A new study found that water polluted with synthetic human hormones can impact marine life. For instance, freshwater fish exposed to even the smallest estrogen from oral contraceptives could lead them to produce more female offspring and fewer populations in general.
The study described how synthetic human hormones from oral contraceptives were found in waterways near sewage treatment plants that are not designed to filter pharmaceuticals.
Scientists used a synthetic version of Ethinyl estradiol commonly used in birth control pills to see if those hormones affect the fish exposed to oral contraceptives in the water.
Human Hormones Affect Fishes
The researchers used killifish in their exp[eriments as these fish are tiny and easy to catch, making them perfect as test subjects as they do not require much space. They are a type of rare fish in that they have a placenta and give birth to a live young every 28 days to make up for dying quickly as they are popular with predators.
The study, published in Aquatic Toxicology, showed the fish produced fewer offspring when exposed to 5 nanograms per liter of synthetic Ethinyl estradiol compared to those that were not. The fish also gave birth to more female offspring than male offspring.
The researchers also found Ethinylestradiol in streams at over 60 nanograms per liter. Not only that, but they also found menopausal hormone therapy that is used to prevent osteoporosis and palliative treatment for breast cancer, MailOnline reported.
A human's body can only absorb a small amount of the medicines that they intake. Almost 90% of it gets flushed down the toilet and into the wastewater treatment facility. Although the sewage systems might be good at treating many things, they are not designed to remove the medications mixed with the water, said biologist Latonya Jackson, the lead author of the study from the University of Cincinnati.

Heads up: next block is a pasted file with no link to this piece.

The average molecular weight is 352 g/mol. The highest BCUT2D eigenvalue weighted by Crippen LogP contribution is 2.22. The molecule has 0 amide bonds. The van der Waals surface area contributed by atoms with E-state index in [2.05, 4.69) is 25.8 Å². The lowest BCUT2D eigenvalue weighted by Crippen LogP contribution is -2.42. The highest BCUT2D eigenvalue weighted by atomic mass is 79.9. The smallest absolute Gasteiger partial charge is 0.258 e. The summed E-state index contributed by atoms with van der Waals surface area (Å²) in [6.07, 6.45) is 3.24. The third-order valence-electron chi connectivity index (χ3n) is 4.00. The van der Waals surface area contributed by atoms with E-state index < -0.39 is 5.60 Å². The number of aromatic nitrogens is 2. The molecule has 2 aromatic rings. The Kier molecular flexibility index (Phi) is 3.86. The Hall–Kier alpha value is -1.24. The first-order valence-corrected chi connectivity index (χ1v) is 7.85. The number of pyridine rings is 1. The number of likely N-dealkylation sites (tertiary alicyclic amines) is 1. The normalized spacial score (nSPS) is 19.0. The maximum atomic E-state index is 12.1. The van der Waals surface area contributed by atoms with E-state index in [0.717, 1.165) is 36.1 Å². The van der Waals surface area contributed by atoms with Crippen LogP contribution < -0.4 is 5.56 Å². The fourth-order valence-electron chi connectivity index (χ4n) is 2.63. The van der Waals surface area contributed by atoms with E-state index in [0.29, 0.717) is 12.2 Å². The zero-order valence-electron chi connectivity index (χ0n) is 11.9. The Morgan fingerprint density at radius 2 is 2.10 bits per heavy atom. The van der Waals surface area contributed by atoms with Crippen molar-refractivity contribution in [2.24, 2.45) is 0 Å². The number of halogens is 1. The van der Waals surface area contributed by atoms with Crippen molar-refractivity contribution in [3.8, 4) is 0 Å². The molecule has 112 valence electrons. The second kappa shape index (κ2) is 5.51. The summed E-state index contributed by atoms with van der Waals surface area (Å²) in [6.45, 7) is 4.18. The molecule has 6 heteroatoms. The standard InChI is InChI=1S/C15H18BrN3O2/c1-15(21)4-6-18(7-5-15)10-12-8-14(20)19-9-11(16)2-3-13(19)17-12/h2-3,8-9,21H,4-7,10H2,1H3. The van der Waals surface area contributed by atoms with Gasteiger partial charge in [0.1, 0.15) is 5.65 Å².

She added that much of the residue gets flushed into the wastewater treatment plants when women who take birth control or are under hormone therapy go to the bathroom.
Human Hormones Can Affect Genetic Makeup of Fish' offspring
Aside from affecting the population of the fish, Jackson would also work with the Environmental Protection Agency to find out if the human hormones present in the water could affect the genetic makeup of the offspring of the fish.
Given that around 15 million women in the United States use birth control pills regularly, in which most of them are on Ethinyl estradiol, it is most likely that synthetic human hormones are present in the water.
A 2010 study revealed that estrogen in the US drinking water comprises less than one percent birth control pills, but local water systems did not test for Ethinyl estradiol.
Moreover, estrogen does not only get to the streams by means of sewage, but it could also come from livestock and dairy products. Studies show that estrogen in bodies of water led male fish to develop ovaries and other female characteristics. Additionally, a 2015 study from Washington State University found a connection between the growing decline in sperm count and Ethinylestradiol.
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